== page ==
When Boone tore his ACL and breached his contract by playing pickup basketball, the Yankees needed a third baseman. The Yankees still had Jeter, Alfonso Soriano, Jorge Posada, Jason Giambi, Bernie Williams and Hideki Matsui, and had acquired Gary Sheffield and Tony Clark. They really didn’t need an impact third baseman; they could get by with Enrique Wilson or another cheap veteran at third for the year. Budding infield prospects Robinson Cano and Joaquin Arias, both of whom were too young to help in the majors in 2004, could have certainly gotten more reps at third base to fill the hole long-term.

But when MLB ruled the trade centered around Rodriguez between the Texas Rangers and Boston Red Sox void, the Yankees had a chance to make the ultimate play. Rodriguez was the game’s best shortstop, and quite possibly its brightest star at age-27 coming off an MVP year. The Yankees would be getting a bona fide All-Star, swiping him away from the Red Sox in the process. Although Rodriguez played the same position as Jeter and had seen their relationship cool, Rodriguez agreed to play third base to give it a shot with the Yankees.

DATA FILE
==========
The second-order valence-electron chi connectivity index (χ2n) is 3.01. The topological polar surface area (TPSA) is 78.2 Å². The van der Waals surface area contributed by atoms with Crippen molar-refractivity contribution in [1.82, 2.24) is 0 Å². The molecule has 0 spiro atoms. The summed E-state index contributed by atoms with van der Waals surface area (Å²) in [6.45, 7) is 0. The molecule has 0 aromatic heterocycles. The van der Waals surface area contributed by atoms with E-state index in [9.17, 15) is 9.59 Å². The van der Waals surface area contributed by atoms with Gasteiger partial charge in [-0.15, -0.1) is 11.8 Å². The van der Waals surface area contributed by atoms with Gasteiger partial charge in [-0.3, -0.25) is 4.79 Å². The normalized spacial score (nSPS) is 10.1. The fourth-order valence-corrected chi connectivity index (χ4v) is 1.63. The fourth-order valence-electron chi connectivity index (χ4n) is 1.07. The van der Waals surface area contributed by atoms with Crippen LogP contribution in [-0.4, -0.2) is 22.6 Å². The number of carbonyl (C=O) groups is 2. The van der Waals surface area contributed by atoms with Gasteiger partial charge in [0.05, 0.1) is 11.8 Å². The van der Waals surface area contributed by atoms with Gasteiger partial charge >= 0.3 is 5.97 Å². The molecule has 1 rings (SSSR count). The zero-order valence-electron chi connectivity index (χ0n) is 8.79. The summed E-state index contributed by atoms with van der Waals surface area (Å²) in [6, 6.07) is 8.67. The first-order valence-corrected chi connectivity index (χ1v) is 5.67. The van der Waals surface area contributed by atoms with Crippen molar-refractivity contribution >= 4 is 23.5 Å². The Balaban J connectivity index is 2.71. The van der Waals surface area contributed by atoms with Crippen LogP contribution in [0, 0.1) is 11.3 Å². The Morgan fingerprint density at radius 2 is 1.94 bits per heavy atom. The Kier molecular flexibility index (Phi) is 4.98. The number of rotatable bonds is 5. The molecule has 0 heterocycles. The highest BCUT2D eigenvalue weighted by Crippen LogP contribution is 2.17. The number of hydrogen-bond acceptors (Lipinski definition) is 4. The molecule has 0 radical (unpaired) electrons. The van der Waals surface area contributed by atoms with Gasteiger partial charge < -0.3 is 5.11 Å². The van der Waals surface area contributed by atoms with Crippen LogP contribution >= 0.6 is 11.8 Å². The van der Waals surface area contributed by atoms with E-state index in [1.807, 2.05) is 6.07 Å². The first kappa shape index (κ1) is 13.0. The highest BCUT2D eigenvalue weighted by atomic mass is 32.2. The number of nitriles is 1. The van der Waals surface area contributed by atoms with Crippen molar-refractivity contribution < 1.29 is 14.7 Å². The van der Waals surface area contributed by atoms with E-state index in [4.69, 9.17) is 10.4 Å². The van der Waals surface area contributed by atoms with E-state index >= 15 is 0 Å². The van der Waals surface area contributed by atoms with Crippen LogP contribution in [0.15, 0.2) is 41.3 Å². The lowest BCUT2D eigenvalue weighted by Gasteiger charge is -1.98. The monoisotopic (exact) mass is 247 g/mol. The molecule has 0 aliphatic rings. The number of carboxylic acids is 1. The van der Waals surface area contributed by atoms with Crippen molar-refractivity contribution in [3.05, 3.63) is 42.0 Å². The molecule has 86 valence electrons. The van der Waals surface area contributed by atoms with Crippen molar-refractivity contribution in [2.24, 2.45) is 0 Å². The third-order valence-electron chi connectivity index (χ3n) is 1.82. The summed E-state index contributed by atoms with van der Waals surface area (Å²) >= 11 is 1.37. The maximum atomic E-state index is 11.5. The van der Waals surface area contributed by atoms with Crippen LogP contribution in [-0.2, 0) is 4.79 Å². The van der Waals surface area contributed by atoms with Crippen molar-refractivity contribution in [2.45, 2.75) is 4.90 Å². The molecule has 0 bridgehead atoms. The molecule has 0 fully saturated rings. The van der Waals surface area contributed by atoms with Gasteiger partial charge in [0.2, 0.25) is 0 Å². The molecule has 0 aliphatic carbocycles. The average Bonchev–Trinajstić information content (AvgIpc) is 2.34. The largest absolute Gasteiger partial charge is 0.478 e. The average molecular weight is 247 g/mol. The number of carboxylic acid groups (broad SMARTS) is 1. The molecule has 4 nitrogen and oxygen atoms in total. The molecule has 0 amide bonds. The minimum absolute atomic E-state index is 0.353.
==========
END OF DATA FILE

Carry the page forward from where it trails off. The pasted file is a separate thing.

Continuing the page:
The trade mostly centered around money. The Rangers wanted to offload Rodriguez’s salary, so the Yankees took 63 percent of his salary off their hands, and also sent Soriano and a prospect of Texas’s choosing to the Rangers. The Rangers were supposedly deciding between Arias and Cano, and chose Arias. Arias only played 91 games for the Rangers, while Cano went on to become the Yankees’ next big homegrown star.